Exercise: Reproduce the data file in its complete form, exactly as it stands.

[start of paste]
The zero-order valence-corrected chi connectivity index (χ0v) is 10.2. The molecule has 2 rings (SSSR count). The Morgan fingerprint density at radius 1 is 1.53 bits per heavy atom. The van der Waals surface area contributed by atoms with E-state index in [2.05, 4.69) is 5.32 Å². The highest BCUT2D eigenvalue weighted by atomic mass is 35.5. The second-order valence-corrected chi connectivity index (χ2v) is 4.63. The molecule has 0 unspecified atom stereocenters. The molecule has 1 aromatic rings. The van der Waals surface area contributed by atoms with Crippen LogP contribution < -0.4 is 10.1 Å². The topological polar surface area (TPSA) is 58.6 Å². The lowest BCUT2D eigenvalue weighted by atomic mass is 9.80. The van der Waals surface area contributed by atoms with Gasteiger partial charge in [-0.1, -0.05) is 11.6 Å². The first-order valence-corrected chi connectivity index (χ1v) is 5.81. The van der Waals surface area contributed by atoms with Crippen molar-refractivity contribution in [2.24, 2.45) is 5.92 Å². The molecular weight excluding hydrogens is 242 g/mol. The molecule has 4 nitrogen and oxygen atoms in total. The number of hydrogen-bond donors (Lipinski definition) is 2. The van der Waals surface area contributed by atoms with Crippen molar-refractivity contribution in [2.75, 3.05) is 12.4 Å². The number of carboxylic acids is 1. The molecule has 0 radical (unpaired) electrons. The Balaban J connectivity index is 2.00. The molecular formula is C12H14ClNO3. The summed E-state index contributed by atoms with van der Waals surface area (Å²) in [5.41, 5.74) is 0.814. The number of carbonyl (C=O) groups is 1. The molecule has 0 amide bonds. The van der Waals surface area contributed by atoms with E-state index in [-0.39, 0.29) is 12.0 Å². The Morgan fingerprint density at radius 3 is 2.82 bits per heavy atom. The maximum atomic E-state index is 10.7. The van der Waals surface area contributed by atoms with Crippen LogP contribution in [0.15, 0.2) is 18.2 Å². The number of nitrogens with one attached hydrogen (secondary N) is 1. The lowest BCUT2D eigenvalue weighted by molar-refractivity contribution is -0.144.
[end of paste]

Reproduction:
The zero-order valence-corrected chi connectivity index (χ0v) is 10.2. The molecule has 2 rings (SSSR count). The Morgan fingerprint density at radius 1 is 1.53 bits per heavy atom. The van der Waals surface area contributed by atoms with E-state index in [2.05, 4.69) is 5.32 Å². The highest BCUT2D eigenvalue weighted by atomic mass is 35.5. The second-order valence-corrected chi connectivity index (χ2v) is 4.63. The molecule has 0 unspecified atom stereocenters. The molecule has 1 aromatic rings. The van der Waals surface area contributed by atoms with Crippen LogP contribution < -0.4 is 10.1 Å². The topological polar surface area (TPSA) is 58.6 Å². The lowest BCUT2D eigenvalue weighted by atomic mass is 9.80. The van der Waals surface area contributed by atoms with Gasteiger partial charge in [-0.1, -0.05) is 11.6 Å². The first-order valence-corrected chi connectivity index (χ1v) is 5.81. The van der Waals surface area contributed by atoms with Crippen molar-refractivity contribution in [2.24, 2.45) is 5.92 Å². The molecular weight excluding hydrogens is 242 g/mol. The molecule has 4 nitrogen and oxygen atoms in total. The number of hydrogen-bond donors (Lipinski definition) is 2. The van der Waals surface area contributed by atoms with Crippen molar-refractivity contribution in [2.75, 3.05) is 12.4 Å². The number of carboxylic acids is 1. The molecule has 0 radical (unpaired) electrons. The Balaban J connectivity index is 2.00. The molecular formula is C12H14ClNO3. The summed E-state index contributed by atoms with van der Waals surface area (Å²) in [5.41, 5.74) is 0.814. The number of carbonyl (C=O) groups is 1. The molecule has 0 amide bonds. The van der Waals surface area contributed by atoms with E-state index in [-0.39, 0.29) is 12.0 Å². The Morgan fingerprint density at radius 3 is 2.82 bits per heavy atom. The maximum atomic E-state index is 10.7. The van der Waals surface area contributed by atoms with Crippen LogP contribution in [0.15, 0.2) is 18.2 Å². The number of nitrogens with one attached hydrogen (secondary N) is 1. The lowest BCUT2D eigenvalue weighted by molar-refractivity contribution is -0.144.